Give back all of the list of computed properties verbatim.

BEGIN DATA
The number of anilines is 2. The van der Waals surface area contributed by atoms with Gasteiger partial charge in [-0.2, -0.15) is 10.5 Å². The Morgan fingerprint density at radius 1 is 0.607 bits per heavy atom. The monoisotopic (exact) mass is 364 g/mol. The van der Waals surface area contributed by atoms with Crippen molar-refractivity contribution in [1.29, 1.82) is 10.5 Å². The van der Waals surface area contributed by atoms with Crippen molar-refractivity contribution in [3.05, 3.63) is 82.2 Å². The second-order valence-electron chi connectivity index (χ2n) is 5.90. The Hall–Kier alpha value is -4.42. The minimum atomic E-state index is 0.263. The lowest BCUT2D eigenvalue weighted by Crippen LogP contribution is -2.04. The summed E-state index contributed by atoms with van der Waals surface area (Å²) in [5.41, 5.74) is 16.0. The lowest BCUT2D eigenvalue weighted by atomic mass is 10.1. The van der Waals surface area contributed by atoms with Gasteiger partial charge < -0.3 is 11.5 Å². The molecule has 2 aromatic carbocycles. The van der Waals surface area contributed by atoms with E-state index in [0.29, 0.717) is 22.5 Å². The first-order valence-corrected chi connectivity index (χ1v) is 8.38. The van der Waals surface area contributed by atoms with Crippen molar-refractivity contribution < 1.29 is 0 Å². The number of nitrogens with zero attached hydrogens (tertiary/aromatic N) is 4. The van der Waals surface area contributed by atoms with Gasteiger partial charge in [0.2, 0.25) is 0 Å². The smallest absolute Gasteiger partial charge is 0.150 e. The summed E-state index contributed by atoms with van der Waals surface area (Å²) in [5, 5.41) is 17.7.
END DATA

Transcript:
The number of anilines is 2. The van der Waals surface area contributed by atoms with Gasteiger partial charge in [-0.2, -0.15) is 10.5 Å². The Morgan fingerprint density at radius 1 is 0.607 bits per heavy atom. The monoisotopic (exact) mass is 364 g/mol. The van der Waals surface area contributed by atoms with Crippen molar-refractivity contribution in [1.29, 1.82) is 10.5 Å². The van der Waals surface area contributed by atoms with Crippen molar-refractivity contribution in [3.05, 3.63) is 82.2 Å². The second-order valence-electron chi connectivity index (χ2n) is 5.90. The Hall–Kier alpha value is -4.42. The minimum atomic E-state index is 0.263. The lowest BCUT2D eigenvalue weighted by Crippen LogP contribution is -2.04. The summed E-state index contributed by atoms with van der Waals surface area (Å²) in [5.41, 5.74) is 16.0. The lowest BCUT2D eigenvalue weighted by atomic mass is 10.1. The van der Waals surface area contributed by atoms with Gasteiger partial charge < -0.3 is 11.5 Å². The molecule has 2 aromatic carbocycles. The van der Waals surface area contributed by atoms with E-state index in [0.29, 0.717) is 22.5 Å². The first-order valence-corrected chi connectivity index (χ1v) is 8.38. The van der Waals surface area contributed by atoms with Crippen molar-refractivity contribution < 1.29 is 0 Å². The number of nitrogens with zero attached hydrogens (tertiary/aromatic N) is 4. The van der Waals surface area contributed by atoms with Gasteiger partial charge in [0.2, 0.25) is 0 Å². The smallest absolute Gasteiger partial charge is 0.150 e. The summed E-state index contributed by atoms with van der Waals surface area (Å²) in [5, 5.41) is 17.7.